JEN MCCONNEL is the author of new adult fiction The Secret of Isobel Key and YA fiction Daughter of Chaos, as well as the modern magic guide Goddess Spells for Busy Girls: Get Rich, Get Happy, Get Lucky. Her words have appeared in a variety of magazines and journals, including Sagewoman, PanGaia, and The Storyteller. A Michigander by birth with a Masters in Library Science from Clarion University of Pennsylvania, she now lives and writes in North Carolina. When she isn’t crafting worlds of fiction, she teaches college writing composition and yoga. Once upon a time, she was a middle school teacher, a librarian, and a bookseller. Today, she is talking with Charlotte Geeks about witchcraft, geeky goddesses, time travel and tips for aspiring authors.
1. Do all of your books feature witchcraft – either real or fantasy?
I guess I’ve always been drawn to magic. Whether I’m writing a paranormal story (like Daughter of Chaos), or a story about historical “witches” (like The Secret of Isobel Key), I’m constantly exploring the idea of magic in our world. The mundane can be as magical as a fantasy world, and that’s something that really shapes my writing.
Depending on the book, I do a moderate amount of research. ISOBEL required a lot of research about the history of witch trials in Scotland, while DAUGHTER depended on my life-long fascination with global mythology. I try not to do research in the middle of a writing session (because goodness knows once I’m on the internet, it’s hard to get off), but researching the topics and places that show up in my books is something I really enjoy.
That’s a fun question. I can think of a lot of geeky goddesses: Athena and her wisdom and Sarasvati and her creativity spring to mind, although I think Athena might win this one.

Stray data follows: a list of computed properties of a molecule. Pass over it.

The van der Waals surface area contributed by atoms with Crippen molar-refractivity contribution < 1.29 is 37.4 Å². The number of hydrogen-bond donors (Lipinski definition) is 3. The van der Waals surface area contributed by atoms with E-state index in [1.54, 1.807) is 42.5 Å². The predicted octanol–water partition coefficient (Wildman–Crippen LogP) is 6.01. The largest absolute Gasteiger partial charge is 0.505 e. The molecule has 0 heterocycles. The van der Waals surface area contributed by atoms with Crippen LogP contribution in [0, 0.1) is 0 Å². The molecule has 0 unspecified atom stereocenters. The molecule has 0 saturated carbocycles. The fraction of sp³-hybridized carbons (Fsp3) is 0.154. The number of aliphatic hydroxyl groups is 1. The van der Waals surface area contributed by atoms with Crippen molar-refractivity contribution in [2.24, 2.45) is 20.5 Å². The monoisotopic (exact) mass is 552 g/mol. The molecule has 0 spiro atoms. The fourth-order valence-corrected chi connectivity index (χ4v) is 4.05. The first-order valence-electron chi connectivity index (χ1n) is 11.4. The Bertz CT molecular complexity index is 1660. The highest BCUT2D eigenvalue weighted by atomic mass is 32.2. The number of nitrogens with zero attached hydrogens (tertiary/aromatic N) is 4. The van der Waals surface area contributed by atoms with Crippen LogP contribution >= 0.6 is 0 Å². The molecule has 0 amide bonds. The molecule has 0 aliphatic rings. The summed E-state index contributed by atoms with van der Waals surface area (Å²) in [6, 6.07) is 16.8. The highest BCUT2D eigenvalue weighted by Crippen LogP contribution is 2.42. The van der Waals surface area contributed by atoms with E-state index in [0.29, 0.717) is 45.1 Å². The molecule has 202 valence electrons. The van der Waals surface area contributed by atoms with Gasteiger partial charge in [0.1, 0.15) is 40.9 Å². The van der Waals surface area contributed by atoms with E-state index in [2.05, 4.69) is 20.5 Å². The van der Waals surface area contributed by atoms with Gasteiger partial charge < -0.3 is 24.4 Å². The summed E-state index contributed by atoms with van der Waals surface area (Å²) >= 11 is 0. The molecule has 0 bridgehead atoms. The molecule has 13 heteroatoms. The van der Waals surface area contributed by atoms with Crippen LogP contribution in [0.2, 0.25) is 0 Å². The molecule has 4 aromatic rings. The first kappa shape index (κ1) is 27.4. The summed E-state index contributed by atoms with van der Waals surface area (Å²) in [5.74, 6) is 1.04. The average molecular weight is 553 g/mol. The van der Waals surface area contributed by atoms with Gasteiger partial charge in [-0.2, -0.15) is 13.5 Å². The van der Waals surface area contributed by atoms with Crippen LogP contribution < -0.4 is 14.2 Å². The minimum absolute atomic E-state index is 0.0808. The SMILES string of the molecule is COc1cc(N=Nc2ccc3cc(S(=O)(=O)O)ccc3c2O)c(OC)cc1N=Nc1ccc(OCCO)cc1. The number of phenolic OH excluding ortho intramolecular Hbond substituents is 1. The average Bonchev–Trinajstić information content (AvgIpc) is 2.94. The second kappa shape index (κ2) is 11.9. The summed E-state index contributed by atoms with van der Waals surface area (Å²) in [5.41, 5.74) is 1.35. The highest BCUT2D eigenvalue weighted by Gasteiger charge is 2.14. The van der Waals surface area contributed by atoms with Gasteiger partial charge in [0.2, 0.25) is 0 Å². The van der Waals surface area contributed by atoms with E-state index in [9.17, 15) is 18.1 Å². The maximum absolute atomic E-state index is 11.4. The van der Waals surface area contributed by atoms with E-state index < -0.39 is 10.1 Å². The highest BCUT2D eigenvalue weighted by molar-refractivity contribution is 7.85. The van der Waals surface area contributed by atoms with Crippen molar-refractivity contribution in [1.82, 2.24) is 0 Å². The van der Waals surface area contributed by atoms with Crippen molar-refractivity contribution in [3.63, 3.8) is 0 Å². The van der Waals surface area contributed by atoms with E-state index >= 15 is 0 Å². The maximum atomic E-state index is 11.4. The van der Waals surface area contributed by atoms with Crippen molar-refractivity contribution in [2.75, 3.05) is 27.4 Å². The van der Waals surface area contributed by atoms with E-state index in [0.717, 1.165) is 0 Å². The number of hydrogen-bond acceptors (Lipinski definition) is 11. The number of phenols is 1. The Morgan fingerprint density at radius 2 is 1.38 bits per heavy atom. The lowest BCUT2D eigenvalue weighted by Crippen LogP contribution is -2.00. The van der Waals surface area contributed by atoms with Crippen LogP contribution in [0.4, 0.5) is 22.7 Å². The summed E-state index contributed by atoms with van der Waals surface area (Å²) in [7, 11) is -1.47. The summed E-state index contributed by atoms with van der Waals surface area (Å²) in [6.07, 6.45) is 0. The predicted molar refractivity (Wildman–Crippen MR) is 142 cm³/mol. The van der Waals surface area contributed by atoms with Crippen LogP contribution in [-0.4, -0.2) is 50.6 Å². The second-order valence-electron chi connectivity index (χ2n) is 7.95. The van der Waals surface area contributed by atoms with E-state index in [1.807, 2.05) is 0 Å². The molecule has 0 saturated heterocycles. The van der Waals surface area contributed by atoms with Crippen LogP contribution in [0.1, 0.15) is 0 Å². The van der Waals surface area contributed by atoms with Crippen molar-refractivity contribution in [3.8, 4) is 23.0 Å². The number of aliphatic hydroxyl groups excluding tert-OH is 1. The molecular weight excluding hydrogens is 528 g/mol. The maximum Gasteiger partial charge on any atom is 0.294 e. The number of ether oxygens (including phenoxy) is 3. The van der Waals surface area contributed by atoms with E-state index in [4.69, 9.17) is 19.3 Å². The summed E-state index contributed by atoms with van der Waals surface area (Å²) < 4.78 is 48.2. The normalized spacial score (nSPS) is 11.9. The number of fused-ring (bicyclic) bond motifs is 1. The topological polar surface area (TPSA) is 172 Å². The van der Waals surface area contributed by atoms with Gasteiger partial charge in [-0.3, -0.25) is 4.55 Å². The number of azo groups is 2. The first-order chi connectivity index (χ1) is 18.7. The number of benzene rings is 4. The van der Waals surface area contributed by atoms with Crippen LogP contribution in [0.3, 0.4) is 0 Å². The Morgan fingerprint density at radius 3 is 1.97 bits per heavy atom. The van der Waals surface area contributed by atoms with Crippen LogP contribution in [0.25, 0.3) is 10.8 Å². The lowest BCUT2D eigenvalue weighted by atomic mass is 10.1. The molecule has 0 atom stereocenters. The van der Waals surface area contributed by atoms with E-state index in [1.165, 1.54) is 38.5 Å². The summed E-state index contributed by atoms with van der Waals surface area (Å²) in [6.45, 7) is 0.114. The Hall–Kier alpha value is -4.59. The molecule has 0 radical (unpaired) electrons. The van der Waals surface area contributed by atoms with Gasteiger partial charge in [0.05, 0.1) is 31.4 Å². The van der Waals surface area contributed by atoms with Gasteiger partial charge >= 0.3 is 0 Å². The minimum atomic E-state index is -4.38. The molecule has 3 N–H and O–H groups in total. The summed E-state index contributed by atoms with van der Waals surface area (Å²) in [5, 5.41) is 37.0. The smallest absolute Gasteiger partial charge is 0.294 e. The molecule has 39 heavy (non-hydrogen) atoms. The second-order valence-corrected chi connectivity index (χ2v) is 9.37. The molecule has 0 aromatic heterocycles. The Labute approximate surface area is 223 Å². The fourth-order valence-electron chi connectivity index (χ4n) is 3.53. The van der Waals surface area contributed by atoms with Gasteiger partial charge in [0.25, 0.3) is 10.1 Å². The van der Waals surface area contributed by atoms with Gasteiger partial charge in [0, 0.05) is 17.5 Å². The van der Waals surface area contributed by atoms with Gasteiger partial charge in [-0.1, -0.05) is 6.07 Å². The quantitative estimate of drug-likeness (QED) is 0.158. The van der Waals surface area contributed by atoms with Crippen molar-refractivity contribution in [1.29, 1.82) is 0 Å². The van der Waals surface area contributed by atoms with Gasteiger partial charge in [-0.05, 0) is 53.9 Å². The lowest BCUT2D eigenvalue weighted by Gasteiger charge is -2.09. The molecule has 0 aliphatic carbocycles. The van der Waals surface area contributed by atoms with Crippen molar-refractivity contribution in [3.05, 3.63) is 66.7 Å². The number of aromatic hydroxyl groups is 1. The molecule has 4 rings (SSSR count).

3. The Secret of Isobel Key features two time-lines, one in the past and one in the present. If you could, would you go back to Isobel’s time, or would you rather time travel to another period?
I’m a total history nut, and I loved writing the dual time-lines in ISOBEL. I think on the first draft, I enjoyed the historical timeline more, but the longer I worked on the book and the more I revised it, the more I came to love Lou’s contemporary storyline, too. They both required a very different writing voice for me, and it was fun putting the two together.
The idea of time travel is appealing, but since I probably would have been an easy target for the witch hunts in Isobel’s time (a literate woman who speaks her mind? DANGER!), I’d have to pass on the chance to visit the seventeenth century. If I had the time machine, though, and I knew I could get home at a moment’s notice, I’d love to travel to Egypt in the days of the last Cleopatra.
4. As a writing composition teacher and published author, do you have any tips for aspiring writers?
My biggest tip for anyone who wants to write is to drop the “aspiring” and just write. Whether it’s fiction, nonfiction, or poetry, writing will be your best teacher. One big thing I see my students do that I wish I could eliminate from all writer’s lives is this: they don’t trust themselves. Even near the end of a semester, I always have students who are surprised when they do well, and they approach every writing assignment like it might kill them. Whatever you write, believe in yourself and just keep writing.
5. Any new books coming out?
DAUGHTER OF CHAOS just released, and I’m gearing up for the release of the sequel to The Secret of Isobel Key in May. I’ve also got a lot of signings and conferences on my plate (YAY!), so if you want to find me, check the calendar on my website and come say hi.
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Your host for 5 Questions is J.L. Hilton, the author of the Stellarnet Series published by Carina Press, contributor to CharlotteGeeks.com and the Contact-Infinite Futures SF/SFR blog. She is the founder of Raleigh’s Can’t Stop the Serenity event, a CSTS global sponsor, and supporter of the Geek Gala. Her jewelry designs are featured in the books Steampunk Style Jewelry and 1000 Steampunk Creations. Visit her at JLHilton.com or follow her on Google+, Facebook, Twitter, Tumblr, Goodreads and deviantART.